Bittersweet Paperback – Sep 1 1999
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"Barr has drawn on women's diaries from the Old West to bring detail to this unusual romance. The result is an intriguing story, sensitive and authentic-sounding, and far different from what is usually considered a Western novel."-- "The Miami Herald""This is a novel of power and vitality that will grip the reader...The author's skill in writing lively, often humorous dialogue and indeveloping strong, unique characters in a setting described with authenticity is impressive."-- "Library Journal""A sensitive novel...Barr tells an extraordinary story of two women in the Old West, not only pioneers but lovers forced to keep theirlove a secret...Barr succeeds in conveying the meaning of these brave and desperate lives."-- "Booklist""The novel...is tender and gentle in its exploration of commitment between two women, especially in days when females wereexpected to live out their narrow lives doing exhausting work and obeying their husbands."-- "St. Paul Pioneer Press Dispatch"
About the Author
Navada Barr is the award-winning author of seven Anna Pigeon mysteries: Track of the Cat, A Superior Death, Ill Wind, Firestorm, Endangered Species, Blind Descent, and Liberty Falling. She lives in Mississippi and was most recently a ranger on the Natchez Trace Parkway
Top Customer Reviews
Now, i could be completely off the mark, I am a straight male. Just my opinion.
It took too long for the story to get going, but once it did, it moved right along and kept my attention. During the time in Caliope and Reno, the story was pretty good and well-written, containing all the best elements of an adventurous life in the West. But after the girls moved out to Round Hole, it started going downhill, all the way to the terrible ending, which was swift and abrupt and lame. The charade that they try to maintain throughout the last third of the book is completely unbelievable and more than a little ridiculous. I thought it was a very poor way to get the two women out of a difficult situation and it just didn't work at all. Still, except for the last part of the book and the unconvincing relationship that develops between the two friends, I thought this was a pretty good story.
Two women move west to escape persecution from their lifestyle. Unfortunately when they first move, they haven't actually done anything, but the one woman becomes entangled in the other's affairs. Though this is a novel about the love two women have for eachother the sexual feelings are secondary to simple, mutual caring.
Intrigued by the life these women "lived," I several times read the book into the wee hours of morning. It was quite a wonderful journey. I do have one criticism, which is that the end of the book was confusing. I don't want to give anything away, but what the women did to keep the ranch was one thing, the fact that the "person" changed names in the narrative was (to me at least) cumbersome reading.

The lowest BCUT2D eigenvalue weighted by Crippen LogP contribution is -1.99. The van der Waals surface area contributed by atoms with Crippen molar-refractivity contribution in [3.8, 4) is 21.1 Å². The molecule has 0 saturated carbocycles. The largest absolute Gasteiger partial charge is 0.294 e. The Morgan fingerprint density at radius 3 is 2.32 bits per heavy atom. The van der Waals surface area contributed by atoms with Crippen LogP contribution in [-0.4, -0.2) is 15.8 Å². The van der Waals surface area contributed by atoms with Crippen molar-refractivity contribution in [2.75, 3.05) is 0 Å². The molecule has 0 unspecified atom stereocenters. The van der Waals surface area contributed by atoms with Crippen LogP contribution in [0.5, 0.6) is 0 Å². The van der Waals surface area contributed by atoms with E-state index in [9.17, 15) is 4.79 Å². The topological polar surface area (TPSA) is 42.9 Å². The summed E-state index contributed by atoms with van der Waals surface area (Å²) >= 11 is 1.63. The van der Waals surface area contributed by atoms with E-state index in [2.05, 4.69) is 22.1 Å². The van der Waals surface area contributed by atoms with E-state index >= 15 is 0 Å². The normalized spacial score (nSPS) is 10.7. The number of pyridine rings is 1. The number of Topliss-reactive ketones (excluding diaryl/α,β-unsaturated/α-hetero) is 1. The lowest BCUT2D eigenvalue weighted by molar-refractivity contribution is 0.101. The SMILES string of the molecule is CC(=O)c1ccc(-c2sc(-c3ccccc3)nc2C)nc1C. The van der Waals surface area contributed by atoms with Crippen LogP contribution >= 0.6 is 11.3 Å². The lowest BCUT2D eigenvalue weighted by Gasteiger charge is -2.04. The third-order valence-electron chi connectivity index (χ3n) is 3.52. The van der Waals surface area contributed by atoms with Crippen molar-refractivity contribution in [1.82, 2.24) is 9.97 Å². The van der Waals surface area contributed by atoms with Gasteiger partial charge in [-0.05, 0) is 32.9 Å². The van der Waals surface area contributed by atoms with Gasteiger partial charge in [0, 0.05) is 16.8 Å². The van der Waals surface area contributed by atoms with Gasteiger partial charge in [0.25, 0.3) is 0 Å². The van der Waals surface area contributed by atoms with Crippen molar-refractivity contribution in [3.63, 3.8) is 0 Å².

I fell in love with the two heroines, Imogene, a teacher, and Sarah, her student, who ends up in a loveless and brutal marriage. They love each other and are persecuted by narrow-minded people who claim their love is unnatural and sinful. This hostility forces them to bond together, to hide their true feelings, and to move from place to place. The author does a great job of presenting this relationship in the context of the 19th Century, and yet provides a deeper look into the daily lives of these women than would be possible from historic sources of the time.
Truly an inspiring story of the power of love and the strength that comes from a loving relationship.
Most recent customer reviews
This book is an insightful and sensitive look at the isolation of individuals and the comfort of companionship. Read morePublished on Jan. 11 2003 by Marybeth Quist
The author is highly skilled at conveying her story, finely drawing her characters, and capturing the atmosphere of the 1800's. Read morePublished on Sept. 23 2001 by labellepersonne
The story of an old maid schoolteacher and a young farm girl who became very close, in fact in love, which at that time was unheard of. Read morePublished on April 24 2001 by Reeda
I came to this novel as a reader of the Anna Pigeon series. As it was Nevada Barr's first novel, I expected far less than I got. Read morePublished on Sept. 9 2000
Barr's first novel is the story of two women trying to make a life together in the late 1800s in Pennsylvania and later in Nevada. Read morePublished on Aug. 28 2000
I thoroughly enjoyed all of Ms. Barr's other works of fiction, but good Lord, this book was depressing. Read morePublished on May 30 2000
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